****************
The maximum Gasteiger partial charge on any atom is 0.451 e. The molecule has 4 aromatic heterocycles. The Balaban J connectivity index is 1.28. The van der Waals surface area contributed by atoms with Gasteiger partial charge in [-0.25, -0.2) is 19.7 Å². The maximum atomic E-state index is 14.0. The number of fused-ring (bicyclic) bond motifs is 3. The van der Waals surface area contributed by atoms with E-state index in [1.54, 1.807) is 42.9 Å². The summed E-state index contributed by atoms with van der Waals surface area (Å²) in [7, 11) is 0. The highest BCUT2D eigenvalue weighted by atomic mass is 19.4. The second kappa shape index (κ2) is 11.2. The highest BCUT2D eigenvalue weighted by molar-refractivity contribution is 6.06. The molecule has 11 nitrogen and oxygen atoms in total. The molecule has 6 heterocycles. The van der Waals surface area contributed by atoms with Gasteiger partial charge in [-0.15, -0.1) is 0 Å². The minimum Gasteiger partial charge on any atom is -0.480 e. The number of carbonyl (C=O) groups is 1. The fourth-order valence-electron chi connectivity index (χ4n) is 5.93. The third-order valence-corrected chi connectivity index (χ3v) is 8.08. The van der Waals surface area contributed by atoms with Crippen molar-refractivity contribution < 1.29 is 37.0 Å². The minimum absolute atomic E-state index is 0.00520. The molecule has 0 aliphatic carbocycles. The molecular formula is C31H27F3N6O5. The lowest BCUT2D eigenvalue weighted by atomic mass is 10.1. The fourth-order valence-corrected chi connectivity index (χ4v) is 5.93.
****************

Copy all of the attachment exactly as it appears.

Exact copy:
The maximum Gasteiger partial charge on any atom is 0.451 e. The molecule has 4 aromatic heterocycles. The Balaban J connectivity index is 1.28. The van der Waals surface area contributed by atoms with Gasteiger partial charge in [-0.25, -0.2) is 19.7 Å². The maximum atomic E-state index is 14.0. The number of fused-ring (bicyclic) bond motifs is 3. The van der Waals surface area contributed by atoms with E-state index in [1.54, 1.807) is 42.9 Å². The summed E-state index contributed by atoms with van der Waals surface area (Å²) in [7, 11) is 0. The highest BCUT2D eigenvalue weighted by atomic mass is 19.4. The second kappa shape index (κ2) is 11.2. The highest BCUT2D eigenvalue weighted by molar-refractivity contribution is 6.06. The molecule has 11 nitrogen and oxygen atoms in total. The molecule has 6 heterocycles. The van der Waals surface area contributed by atoms with Gasteiger partial charge in [-0.15, -0.1) is 0 Å². The minimum Gasteiger partial charge on any atom is -0.480 e. The number of carbonyl (C=O) groups is 1. The fourth-order valence-electron chi connectivity index (χ4n) is 5.93. The third-order valence-corrected chi connectivity index (χ3v) is 8.08. The van der Waals surface area contributed by atoms with Crippen molar-refractivity contribution < 1.29 is 37.0 Å². The minimum absolute atomic E-state index is 0.00520. The molecule has 0 aliphatic carbocycles. The molecular formula is C31H27F3N6O5. The lowest BCUT2D eigenvalue weighted by atomic mass is 10.1. The fourth-order valence-corrected chi connectivity index (χ4v) is 5.93.